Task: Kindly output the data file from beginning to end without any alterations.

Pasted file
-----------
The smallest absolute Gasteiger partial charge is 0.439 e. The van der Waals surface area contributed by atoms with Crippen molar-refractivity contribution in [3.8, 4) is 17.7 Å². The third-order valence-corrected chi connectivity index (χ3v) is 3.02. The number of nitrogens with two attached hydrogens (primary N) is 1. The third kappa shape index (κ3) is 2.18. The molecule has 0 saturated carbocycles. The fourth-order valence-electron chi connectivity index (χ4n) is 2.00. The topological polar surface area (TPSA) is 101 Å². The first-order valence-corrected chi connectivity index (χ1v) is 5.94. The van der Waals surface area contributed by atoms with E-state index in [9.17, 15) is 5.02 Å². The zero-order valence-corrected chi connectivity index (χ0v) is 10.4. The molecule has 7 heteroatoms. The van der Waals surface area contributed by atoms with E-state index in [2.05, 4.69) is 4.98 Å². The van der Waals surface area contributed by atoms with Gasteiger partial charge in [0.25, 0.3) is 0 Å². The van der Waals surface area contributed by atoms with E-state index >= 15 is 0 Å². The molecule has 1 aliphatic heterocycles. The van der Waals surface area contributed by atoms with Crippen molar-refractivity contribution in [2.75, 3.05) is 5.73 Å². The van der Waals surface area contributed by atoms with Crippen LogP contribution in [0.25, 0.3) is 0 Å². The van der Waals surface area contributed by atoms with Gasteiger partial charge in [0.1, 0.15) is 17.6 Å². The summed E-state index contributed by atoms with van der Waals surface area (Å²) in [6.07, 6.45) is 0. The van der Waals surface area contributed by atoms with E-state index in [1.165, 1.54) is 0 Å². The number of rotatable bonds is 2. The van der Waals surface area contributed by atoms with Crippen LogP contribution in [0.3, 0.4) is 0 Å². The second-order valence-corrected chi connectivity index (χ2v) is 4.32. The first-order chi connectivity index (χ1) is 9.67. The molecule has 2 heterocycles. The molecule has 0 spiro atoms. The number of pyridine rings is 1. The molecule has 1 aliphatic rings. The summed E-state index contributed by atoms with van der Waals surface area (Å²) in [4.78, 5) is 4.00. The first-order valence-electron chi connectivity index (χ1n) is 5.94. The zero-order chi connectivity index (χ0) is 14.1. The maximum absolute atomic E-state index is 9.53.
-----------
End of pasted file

The smallest absolute Gasteiger partial charge is 0.439 e. The van der Waals surface area contributed by atoms with Crippen molar-refractivity contribution in [3.8, 4) is 17.7 Å². The third-order valence-corrected chi connectivity index (χ3v) is 3.02. The number of nitrogens with two attached hydrogens (primary N) is 1. The third kappa shape index (κ3) is 2.18. The molecule has 0 saturated carbocycles. The fourth-order valence-electron chi connectivity index (χ4n) is 2.00. The topological polar surface area (TPSA) is 101 Å². The first-order valence-corrected chi connectivity index (χ1v) is 5.94. The van der Waals surface area contributed by atoms with E-state index in [9.17, 15) is 5.02 Å². The zero-order valence-corrected chi connectivity index (χ0v) is 10.4. The molecule has 7 heteroatoms. The van der Waals surface area contributed by atoms with E-state index in [2.05, 4.69) is 4.98 Å². The van der Waals surface area contributed by atoms with Gasteiger partial charge in [0.25, 0.3) is 0 Å². The van der Waals surface area contributed by atoms with E-state index >= 15 is 0 Å². The molecule has 1 aliphatic heterocycles. The van der Waals surface area contributed by atoms with Crippen molar-refractivity contribution in [2.75, 3.05) is 5.73 Å². The van der Waals surface area contributed by atoms with Crippen LogP contribution in [0.25, 0.3) is 0 Å². The van der Waals surface area contributed by atoms with Gasteiger partial charge in [0.1, 0.15) is 17.6 Å². The summed E-state index contributed by atoms with van der Waals surface area (Å²) in [6.07, 6.45) is 0. The van der Waals surface area contributed by atoms with E-state index in [1.165, 1.54) is 0 Å². The number of rotatable bonds is 2. The van der Waals surface area contributed by atoms with Crippen LogP contribution in [0.3, 0.4) is 0 Å². The second-order valence-corrected chi connectivity index (χ2v) is 4.32. The first-order chi connectivity index (χ1) is 9.67. The molecule has 2 heterocycles. The molecule has 0 spiro atoms. The number of pyridine rings is 1. The molecule has 1 aliphatic rings. The summed E-state index contributed by atoms with van der Waals surface area (Å²) in [4.78, 5) is 4.00. The first-order valence-electron chi connectivity index (χ1n) is 5.94. The zero-order chi connectivity index (χ0) is 14.1. The maximum absolute atomic E-state index is 9.53.